Recovery Basics: Recognizing the Stages of Relapse
What causes a relapse? Deciding to drink or get high after having clean time can have tragic consequences. In the aftermath, the addict’s loved ones may wonder what happened or if they had missed signs. Sometimes the addict isn’t even sure where they went wrong. A key part of preventing these issues is understanding and recognizing the stages of relapse.
Truth About Stages of Relapse
Many people, including addicts and alcoholics themselves, consider relapse to be one event: the act of getting high or drinking. The truth is that there are stages of relapse, and it usually happens over time. Many people have relapse as a part of their story. For most, it isn’t accurate to say that one day they just decided to start using again. There are a few stages of relapse, some obvious and some subtle. Many occur way before someone ends up returning to drugs and alcohol.
Some addiction experts say that relapse is a process, not an event. Others use this metaphor: relapse may seem like jumping straight into the deep end of a pool, but it’s more like floating down a river, unaware that just out of sight is a waterfall. We can be so unaware that we are in relapse mode that it shocks even the addict when they pick up.
Fortunately, understanding the stages of relapse can help prevent them. For friends and family of the addict, being able to recognize the signs can help them to hold their loved one accountable before disaster strikes.
How Relapse Happens
There are different theories about the stages of relapse. One common idea is that it occurs in three parts: emotional, mental, and physical. Here’s how it works:
1. Emotional- at this point, the addict or alcoholic is experiencing painful emotions and not dealing with them in a healthy way. This can mean that they’re going through a break-up and isolating, or that they aren’t treating conditions like depression. No matter the details, the emotional relapse usually happens first.
2. Mental- this is the stage at which the addict or alcoholic starts to experience a return of addictive thinking. They may have cravings or begin to obsess about using again. They may begin to obsess over outside addictions, like food or sex. At this point, the brain starts operating like the addict brain, rather than the recovering brain.
3. Physical- this is what many people consider the be the “actual relapse”, when the addict or alcoholic starts drinking and using again. Prior to this, the emotional and mental relapse have taken over and driven the individual to return to their addiction.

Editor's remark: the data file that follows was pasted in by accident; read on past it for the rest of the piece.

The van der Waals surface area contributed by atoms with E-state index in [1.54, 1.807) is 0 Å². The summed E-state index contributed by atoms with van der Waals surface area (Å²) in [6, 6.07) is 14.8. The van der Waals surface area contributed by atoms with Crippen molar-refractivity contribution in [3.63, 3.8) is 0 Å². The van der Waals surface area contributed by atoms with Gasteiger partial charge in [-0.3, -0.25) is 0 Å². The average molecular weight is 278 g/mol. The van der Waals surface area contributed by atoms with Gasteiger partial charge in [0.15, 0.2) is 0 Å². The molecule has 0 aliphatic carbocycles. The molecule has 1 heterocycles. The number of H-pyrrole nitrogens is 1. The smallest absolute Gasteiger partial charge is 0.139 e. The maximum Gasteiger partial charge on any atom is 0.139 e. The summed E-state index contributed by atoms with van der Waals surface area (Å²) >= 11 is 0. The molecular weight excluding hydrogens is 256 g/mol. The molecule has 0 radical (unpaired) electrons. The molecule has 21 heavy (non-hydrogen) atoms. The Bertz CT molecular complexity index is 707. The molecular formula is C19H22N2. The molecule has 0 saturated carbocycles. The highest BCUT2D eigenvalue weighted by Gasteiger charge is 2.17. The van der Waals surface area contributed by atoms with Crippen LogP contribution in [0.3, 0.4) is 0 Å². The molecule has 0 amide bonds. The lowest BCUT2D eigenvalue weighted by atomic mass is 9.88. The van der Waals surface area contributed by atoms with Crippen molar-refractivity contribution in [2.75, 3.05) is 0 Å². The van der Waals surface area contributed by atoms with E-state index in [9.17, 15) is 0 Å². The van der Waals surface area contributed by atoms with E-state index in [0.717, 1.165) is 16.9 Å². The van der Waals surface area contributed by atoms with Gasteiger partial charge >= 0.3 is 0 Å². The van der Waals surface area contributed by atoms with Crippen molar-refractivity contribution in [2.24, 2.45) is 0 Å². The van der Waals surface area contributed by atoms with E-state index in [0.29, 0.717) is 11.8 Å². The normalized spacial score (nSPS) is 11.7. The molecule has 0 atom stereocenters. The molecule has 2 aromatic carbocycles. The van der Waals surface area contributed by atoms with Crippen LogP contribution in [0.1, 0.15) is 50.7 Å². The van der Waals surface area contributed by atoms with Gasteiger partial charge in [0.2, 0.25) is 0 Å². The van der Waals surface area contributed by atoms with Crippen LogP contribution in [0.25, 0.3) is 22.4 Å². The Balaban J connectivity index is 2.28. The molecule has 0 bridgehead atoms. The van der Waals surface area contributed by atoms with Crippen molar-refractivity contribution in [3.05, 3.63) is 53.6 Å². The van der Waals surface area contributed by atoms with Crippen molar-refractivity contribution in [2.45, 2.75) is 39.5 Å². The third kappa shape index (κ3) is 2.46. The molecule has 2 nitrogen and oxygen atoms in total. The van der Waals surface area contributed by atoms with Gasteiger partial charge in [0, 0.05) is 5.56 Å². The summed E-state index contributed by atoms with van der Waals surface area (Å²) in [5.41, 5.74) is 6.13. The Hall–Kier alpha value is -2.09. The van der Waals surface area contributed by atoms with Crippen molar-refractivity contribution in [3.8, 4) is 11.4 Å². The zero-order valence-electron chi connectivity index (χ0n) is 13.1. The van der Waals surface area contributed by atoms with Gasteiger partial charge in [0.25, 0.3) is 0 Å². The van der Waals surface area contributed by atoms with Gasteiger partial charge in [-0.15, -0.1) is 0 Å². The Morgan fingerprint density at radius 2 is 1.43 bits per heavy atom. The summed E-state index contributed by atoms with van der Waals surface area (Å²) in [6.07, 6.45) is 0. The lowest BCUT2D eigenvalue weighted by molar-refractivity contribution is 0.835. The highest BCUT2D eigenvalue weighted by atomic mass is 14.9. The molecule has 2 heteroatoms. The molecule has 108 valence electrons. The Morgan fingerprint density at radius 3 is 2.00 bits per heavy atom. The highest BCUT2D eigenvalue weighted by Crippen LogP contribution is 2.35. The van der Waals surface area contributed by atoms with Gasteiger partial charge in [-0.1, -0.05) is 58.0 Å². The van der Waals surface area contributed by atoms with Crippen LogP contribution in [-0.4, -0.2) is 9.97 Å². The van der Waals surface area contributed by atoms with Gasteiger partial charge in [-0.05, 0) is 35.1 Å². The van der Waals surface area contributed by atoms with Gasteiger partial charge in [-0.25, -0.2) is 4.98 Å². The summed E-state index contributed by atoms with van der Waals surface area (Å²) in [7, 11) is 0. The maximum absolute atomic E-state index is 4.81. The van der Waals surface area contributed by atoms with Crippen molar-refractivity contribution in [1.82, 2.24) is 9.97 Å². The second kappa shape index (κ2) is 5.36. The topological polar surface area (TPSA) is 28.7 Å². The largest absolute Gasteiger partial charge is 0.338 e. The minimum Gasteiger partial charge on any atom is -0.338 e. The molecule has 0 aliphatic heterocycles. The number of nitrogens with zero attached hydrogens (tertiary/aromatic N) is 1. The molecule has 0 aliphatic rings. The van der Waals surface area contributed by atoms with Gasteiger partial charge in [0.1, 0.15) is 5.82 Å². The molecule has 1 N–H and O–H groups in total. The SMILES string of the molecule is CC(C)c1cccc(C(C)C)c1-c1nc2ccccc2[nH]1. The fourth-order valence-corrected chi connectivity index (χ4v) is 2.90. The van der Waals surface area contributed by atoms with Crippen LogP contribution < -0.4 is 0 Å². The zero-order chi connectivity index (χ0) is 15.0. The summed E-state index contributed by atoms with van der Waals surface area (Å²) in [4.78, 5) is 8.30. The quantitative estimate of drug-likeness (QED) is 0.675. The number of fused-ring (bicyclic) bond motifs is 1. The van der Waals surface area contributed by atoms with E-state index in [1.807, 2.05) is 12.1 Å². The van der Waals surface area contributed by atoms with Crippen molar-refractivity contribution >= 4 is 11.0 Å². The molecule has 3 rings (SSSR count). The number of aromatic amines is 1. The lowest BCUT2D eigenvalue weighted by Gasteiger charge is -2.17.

At any point during this process, there are choices the addict can make to avoid relapse and get back on track.
Stopping the Stages of Relapse
Recognizing the stages of relapse is the first step to stopping the process. At different stages the addict or alcoholic will have different symptoms to watch for. For example, during the emotional relapse, someone may isolate or experience crying spells, increased anxiety, or bursts of anger. The mental stage can be harder to identify, but it can include distraction or obsessive focus on risky plans. The addict isn’t thinking clearly at this point, and they may have some “euphoric recall”- thinking back on their old using days and focusing only on the good times. Physical relapse can have many symptoms, ranging from money problems to missing work. Identifying some of the signs of relapse before someone picks up is the best chance at helping them.
As someone goes through the stages of relapse, the following actions can help them refocus on recovery:
- working with a sponsor in a twelve-step program
- seeking therapy to help manage emotions
- reaching out to sober supports and positive friends
- spiritual practices like prayer or meditation
- getting involved in a hobby they enjoy
- “playing the tape”, or thinking about the risks of a relapse
- using mindfulness or other coping skills
Identifying the stages of relapse is part of having a solid program of recovery. To be successful, most addicts and alcoholics need a strong foundation that comes from getting quality treatment. At Simple Path REcovery, we can help. Call us today at 954-532-9201 to get started.